Mark Alger once said that the pertinent question here is "What is the optimal temperature of the planet?" I figure once that's answered, the solutions will fall into place. I'm not holding my breath.

On the matter of energy, and the production thereof:

This is one area where the market actually works fairly well. Fossil fuels aren't going to disappear overnight; however, they are likely to become more expensive, if only because the supply, while not precisely calculated, is certainly not unlimited. I think the big switch to ethanol is mostly a boondoggle, intended to buy farm-state votes; it might stretch gasoline supplies a bit, but it will never be more than a minor player. Where I live, wind power is price-competitive with electricity generated by coal or natural-gas plants, and I buy most of my juice (7200 kW annually) from the windmill. We could, I suspect, use a lot more nuclear plants, and we might get some if we could overcome the ick factor.

This, of course, should have been "7200 kWh." The price of alternative energy is dropping, as one might expect; the point at which it can take over entirely is still fairly far off.

On health care, and paying for it:

This is one area where the market isn't allowed to work, since government in one form or other pays for such a huge percentage of it, and since so much of the system is dependent on anomalies written into the tax system. Short of cutting the government out of it, which isn't going to happen, the most logical approach would seem to be decoupling health insurance from one's employment and having individuals shop for the coverage they need (or desire) rather than taking whatever the boss has chosen to offer.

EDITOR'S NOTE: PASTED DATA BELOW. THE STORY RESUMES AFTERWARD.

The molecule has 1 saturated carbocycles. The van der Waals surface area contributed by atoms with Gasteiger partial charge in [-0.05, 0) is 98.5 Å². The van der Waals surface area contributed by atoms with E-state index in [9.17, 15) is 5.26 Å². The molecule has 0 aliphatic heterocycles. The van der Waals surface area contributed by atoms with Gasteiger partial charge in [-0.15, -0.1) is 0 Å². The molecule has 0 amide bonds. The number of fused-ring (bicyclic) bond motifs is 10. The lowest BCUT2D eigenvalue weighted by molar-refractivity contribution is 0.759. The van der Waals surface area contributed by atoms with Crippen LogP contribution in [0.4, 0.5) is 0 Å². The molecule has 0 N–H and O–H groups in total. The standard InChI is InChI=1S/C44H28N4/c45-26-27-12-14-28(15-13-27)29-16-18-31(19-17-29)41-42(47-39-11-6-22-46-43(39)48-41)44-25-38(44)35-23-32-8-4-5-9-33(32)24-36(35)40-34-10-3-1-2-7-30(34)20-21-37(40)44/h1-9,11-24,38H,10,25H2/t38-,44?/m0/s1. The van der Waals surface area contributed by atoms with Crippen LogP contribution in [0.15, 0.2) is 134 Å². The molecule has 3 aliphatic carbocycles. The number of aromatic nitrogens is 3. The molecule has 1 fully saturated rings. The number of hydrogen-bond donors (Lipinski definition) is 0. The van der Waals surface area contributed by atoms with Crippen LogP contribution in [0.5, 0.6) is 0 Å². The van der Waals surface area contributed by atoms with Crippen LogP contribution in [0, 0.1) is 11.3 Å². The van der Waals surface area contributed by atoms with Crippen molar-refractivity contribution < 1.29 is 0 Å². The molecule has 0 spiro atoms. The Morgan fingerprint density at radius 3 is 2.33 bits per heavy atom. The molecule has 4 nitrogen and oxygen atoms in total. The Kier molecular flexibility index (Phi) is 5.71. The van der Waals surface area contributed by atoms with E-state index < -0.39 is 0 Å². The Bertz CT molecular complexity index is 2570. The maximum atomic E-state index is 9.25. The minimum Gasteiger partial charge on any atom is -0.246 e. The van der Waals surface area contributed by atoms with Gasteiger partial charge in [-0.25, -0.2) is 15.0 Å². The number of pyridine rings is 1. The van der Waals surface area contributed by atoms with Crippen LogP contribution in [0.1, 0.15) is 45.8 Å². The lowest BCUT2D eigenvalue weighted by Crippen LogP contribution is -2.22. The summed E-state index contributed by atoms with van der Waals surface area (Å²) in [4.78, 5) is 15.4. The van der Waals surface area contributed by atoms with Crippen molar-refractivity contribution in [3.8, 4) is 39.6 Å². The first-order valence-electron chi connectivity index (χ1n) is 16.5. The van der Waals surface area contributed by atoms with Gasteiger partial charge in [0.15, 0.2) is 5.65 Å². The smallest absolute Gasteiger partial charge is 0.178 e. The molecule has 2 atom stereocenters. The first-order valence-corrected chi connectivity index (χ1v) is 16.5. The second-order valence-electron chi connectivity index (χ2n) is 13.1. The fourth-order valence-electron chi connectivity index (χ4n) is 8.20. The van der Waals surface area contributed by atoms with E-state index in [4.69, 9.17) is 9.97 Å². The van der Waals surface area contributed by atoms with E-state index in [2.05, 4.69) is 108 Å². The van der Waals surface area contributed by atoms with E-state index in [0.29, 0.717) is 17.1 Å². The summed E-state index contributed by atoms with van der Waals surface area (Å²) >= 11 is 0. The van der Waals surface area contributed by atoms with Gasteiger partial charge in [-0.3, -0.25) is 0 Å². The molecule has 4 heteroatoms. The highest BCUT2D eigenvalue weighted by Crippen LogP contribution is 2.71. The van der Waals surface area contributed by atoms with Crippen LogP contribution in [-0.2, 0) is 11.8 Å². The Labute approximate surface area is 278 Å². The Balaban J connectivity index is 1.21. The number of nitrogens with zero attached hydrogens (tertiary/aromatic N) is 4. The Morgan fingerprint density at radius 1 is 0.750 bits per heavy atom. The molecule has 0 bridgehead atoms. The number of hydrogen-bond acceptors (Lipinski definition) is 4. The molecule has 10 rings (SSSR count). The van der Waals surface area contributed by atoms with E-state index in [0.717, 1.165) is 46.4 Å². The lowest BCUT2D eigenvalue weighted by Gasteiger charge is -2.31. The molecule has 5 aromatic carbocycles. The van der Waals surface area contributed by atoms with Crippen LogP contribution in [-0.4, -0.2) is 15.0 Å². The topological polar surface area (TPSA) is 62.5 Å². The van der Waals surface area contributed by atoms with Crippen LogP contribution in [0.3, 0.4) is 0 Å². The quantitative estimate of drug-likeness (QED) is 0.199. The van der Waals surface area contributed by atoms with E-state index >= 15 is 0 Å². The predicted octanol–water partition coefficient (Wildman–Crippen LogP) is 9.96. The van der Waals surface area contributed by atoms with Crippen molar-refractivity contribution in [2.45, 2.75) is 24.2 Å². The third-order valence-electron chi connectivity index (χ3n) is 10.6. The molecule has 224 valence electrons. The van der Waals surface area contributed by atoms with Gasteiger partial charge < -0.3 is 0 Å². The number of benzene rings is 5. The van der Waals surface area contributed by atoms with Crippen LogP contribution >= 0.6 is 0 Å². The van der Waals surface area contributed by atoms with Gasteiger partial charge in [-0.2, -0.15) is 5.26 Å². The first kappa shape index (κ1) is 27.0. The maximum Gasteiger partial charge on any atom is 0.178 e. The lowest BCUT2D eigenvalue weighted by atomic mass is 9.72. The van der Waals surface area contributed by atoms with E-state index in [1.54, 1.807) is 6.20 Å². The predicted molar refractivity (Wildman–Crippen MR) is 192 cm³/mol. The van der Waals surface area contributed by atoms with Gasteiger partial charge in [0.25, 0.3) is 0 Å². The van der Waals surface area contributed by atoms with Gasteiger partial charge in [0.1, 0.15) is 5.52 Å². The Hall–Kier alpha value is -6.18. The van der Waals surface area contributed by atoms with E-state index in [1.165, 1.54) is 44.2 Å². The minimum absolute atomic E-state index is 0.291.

This approach becomes more difficult as fewer and fewer people have actual employment from which to decouple such insurance. The idea of ACA — get more people into the system — was reasonable enough; however, the implementation, not exactly unpredictably, involved robbing Peter to pay Paul and hoping to gain Paul's vote. I am now expecting a single-payer plan to be established, once the appropriate graft channels have been opened: it might be as early as 2020. (GOP ranting about "repeal" of ACA is hilarious; I once tweeted that Mitch McConnell couldn't repeal a breakfast order at IHOP, and I meant it.)

Finally, on that gay-marriage thing:

I have in the past taken the don't-mess-with-things approach. Opponents, however, seem overly anxious, not only to quash the idea, but to take steps to insure that gay couples have no rights at all, which strikes me as both loathsome and counterproductive. And I'm not buying the marriage-is-threatened line, either: a trainwreck like, oh, Britney Spears/Kevin Federline has done more damage to the institution than any gay couple ever did. I suspect I'll end up on the pro side of this issue eventually.

Which I did, once I figured out that (1) I had more gay friends than I thought I did and (2) it is never a good idea to screw over your friends.

I'll be pushing 70 eight years from now; maybe I'll have an excuse to revisit this stuff once more.

The Vent

#927
  1 August 2015